In the 13 years of her life, Lilly the bear has suffered much. She lost her mother when she was just a cub and was taken by a gang to be part of the dancing bear troupe, ‘madari ka khel’ that was once a popular roadside entertainment in India and still can be seen in many villages and small towns although banned. Almost blind and severely injured, Lilly was finally rescued by Wildlife SOS. She then found her life back thanks to a group of British female vets who treated her eyes and gave her sight back.
In a distressing incident recently, six huge sharks were caught in the fishing net of a trawler, off Mumbai coast. Over fishing of sharks is a matter of grave concern as it disrupts the ecology of oceans and disturbs the marine food chain. Their diminishing population calls for immediate regulatory measures, primarily sustainable fishing.
In what seems like good news for the aerial scavengers of India, a recent study has found that post ban of the drug Diclofenac in India, the decline in vulture population has reduced to 60 percent between 2006 and 2008. But to sustain this decline, a regular and concentrated effort to eradicate the use of the killer drug is impertinent.
Reliance Industries Limited (RIL) one of India’s biggest corporate led by Mukesh Ambani has tied up with Ministry of Environment and Forest to create a research facility in Gujarat state called “National Centre for Marine Biodiversity’ . This is the first ever research centre to be made in the Public-Private Patrnership (PPP) mode in the country.
Gangetic Dolphins are being driven out of their larger, natural habitat of Brahmaputra River, to that of the river’s tributaries and even facing extinction owing to human interference in the name of activities like sand mining of river beds, fishing and pollution. This has been revealed by an ongoing study initiated jointly by University of Gauhati experts and a marine zoologist from Goa.
Nature has many admirers but seldom there are those who not just admire nature but make it their point to save its beauty in whichever way they can. Neloy Bandyopadhyay in one such person. A techie by profession and a self confessed naturalist by heart, 34 year old Neloy has been travelling the length and breadth of the country to capture rare glimpses of nature in his camera and take a step further to save the rapidly dying wilderness of the country.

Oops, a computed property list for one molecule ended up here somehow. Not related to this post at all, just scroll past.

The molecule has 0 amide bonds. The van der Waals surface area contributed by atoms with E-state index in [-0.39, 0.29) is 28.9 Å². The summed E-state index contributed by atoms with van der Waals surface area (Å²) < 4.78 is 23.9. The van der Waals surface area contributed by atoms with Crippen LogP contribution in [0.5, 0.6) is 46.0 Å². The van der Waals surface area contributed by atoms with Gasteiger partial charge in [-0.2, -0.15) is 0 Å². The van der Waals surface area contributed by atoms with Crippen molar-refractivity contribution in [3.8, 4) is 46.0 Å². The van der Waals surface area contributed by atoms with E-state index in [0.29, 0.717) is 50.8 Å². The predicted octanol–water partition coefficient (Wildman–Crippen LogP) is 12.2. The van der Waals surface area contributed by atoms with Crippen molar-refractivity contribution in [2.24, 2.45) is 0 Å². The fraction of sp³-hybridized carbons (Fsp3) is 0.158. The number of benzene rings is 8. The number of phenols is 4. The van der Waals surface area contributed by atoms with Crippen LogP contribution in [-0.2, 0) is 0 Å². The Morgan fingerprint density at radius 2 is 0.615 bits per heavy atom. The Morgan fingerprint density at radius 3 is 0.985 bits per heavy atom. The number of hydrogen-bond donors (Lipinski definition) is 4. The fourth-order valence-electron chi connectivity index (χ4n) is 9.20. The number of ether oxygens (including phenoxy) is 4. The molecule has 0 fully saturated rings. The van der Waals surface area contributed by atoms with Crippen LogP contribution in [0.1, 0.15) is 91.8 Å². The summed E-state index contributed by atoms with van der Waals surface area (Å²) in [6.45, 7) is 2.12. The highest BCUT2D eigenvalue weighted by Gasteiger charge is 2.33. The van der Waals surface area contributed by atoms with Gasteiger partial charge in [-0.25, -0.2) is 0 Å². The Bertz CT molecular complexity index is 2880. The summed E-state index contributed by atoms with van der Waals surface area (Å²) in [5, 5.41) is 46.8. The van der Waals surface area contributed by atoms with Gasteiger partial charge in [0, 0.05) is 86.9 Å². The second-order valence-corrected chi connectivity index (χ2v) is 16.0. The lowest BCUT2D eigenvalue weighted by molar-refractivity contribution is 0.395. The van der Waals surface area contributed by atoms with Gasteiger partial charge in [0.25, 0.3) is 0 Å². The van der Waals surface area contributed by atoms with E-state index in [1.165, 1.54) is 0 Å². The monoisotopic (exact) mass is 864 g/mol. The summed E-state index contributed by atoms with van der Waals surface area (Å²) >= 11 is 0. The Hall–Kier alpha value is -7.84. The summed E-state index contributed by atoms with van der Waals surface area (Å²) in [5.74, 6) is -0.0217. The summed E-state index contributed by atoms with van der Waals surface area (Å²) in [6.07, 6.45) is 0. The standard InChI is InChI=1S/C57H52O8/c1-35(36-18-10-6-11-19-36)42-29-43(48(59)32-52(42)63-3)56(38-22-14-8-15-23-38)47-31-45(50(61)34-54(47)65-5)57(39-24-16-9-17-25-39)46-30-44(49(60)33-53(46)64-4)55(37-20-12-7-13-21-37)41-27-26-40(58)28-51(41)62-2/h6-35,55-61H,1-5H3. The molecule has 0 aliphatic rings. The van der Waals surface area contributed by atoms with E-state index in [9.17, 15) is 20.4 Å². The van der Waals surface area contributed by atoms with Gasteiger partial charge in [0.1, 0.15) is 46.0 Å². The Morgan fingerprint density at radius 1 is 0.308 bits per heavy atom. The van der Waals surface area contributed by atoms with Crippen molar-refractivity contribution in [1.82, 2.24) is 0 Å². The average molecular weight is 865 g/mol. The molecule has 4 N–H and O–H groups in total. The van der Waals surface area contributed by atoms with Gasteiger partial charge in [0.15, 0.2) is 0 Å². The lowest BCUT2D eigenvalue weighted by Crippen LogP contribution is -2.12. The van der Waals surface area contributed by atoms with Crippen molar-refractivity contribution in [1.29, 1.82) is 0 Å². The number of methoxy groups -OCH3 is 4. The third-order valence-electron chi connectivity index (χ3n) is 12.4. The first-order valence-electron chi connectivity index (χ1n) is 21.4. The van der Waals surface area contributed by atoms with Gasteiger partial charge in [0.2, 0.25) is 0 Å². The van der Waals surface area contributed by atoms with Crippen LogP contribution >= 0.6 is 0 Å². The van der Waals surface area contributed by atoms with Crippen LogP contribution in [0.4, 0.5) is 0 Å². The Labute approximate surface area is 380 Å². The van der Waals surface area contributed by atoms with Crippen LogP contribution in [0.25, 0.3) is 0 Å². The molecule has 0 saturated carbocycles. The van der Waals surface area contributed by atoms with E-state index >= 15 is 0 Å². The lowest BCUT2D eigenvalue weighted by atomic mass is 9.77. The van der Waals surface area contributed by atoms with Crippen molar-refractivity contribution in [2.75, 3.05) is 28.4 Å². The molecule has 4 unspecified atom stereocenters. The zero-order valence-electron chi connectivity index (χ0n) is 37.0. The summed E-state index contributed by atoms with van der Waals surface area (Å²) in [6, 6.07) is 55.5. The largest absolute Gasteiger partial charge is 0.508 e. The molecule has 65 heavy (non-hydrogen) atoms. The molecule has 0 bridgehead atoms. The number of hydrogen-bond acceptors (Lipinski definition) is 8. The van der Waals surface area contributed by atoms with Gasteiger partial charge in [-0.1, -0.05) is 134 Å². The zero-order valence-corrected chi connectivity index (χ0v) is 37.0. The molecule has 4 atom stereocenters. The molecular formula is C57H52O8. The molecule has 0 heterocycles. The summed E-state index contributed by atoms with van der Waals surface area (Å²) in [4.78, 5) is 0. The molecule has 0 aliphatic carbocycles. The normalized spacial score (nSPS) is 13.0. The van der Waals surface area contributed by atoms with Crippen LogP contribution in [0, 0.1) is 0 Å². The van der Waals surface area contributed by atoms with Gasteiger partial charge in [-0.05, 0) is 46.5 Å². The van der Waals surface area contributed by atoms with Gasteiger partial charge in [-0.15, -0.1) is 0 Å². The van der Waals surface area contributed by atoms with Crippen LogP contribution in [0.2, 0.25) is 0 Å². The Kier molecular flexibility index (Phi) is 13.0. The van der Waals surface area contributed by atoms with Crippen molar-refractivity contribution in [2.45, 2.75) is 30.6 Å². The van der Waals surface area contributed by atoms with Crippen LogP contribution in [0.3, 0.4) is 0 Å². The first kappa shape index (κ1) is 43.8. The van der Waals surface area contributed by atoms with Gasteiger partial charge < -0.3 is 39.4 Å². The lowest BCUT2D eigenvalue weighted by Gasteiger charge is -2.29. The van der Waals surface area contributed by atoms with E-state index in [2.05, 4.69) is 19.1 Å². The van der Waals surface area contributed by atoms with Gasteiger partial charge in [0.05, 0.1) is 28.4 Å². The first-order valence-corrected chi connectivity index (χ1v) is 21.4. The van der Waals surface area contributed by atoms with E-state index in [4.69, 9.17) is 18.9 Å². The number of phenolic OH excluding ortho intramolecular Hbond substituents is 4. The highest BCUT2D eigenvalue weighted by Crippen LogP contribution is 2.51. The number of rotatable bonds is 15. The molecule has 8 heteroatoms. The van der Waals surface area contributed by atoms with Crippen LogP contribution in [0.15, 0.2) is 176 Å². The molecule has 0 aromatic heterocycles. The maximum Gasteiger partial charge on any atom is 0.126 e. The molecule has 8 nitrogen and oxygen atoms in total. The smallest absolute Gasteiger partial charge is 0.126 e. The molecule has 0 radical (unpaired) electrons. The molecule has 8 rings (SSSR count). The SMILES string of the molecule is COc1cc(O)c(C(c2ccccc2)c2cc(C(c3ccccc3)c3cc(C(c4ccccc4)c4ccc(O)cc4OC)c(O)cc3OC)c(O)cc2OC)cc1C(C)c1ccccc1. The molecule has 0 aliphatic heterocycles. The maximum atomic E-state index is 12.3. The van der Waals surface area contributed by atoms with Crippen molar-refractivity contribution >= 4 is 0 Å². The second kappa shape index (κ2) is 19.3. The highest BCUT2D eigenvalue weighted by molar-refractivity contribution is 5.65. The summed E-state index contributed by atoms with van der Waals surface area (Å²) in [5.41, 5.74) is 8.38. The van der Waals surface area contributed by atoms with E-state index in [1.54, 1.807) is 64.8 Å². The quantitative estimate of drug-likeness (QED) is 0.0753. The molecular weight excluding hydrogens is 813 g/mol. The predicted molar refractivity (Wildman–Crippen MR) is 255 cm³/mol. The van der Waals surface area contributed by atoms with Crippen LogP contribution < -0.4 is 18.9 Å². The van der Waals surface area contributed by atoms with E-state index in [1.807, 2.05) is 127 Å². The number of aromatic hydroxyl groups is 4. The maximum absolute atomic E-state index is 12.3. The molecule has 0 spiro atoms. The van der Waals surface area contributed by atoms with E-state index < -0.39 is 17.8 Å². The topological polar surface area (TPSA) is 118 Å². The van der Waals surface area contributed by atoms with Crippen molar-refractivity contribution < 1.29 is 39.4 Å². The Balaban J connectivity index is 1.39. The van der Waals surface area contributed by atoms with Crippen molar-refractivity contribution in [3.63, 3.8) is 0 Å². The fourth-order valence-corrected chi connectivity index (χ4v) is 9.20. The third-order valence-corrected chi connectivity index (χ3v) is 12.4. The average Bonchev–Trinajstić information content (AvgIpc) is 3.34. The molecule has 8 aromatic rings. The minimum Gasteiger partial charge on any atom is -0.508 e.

India’s Endangered spoke to this young wildlife enthusiast about his new documentary on Vultures.
Women Self Help Groups in Orissa have taken upon themselves the task of conserving and caring for Olive Ridley sea turtles found in abundance in coastal Orissa. The fisher women of the state realised how important the turtles’ conservation was for the ecosystem and in turn to their livelihood and have therefore set to save the turtles.
As a move to take protection of animals and plants to the next level the Indian environment ministry has decided to bring out its own red list of endangered species like the one published by IUCN worldwide. The move will hopefully give a more systematic and planned approach to the protection of species in the verge of extinction in India.
Researchers from the School of Environmental Science of Mahatma Gandhi University in Kottayam, Kerala have discovered a new plant species belonging to the ‘Commelinaceae’ flora family of the ‘Murdannia’ genus. As an ode to their teacher, the researchers have named the new plant with golden flower ‘Murdannia Satheeshiana’.
It was not such a long time ago when the arrival of migratory swallows to Gangtok and other parts of the North-Eastern Indian state of Sikkim heralded the arrival of the spring-summer season. But gradually the number of these visitors began decreasing owing to modernization. One summer when bird-lovers sighted just a handful in their lands they were eager to be more accommodative and bring back these very social birds. The efforts seem to have paid as Sikkim once again is turning to be the summer vacation spot for these fidgety little birds.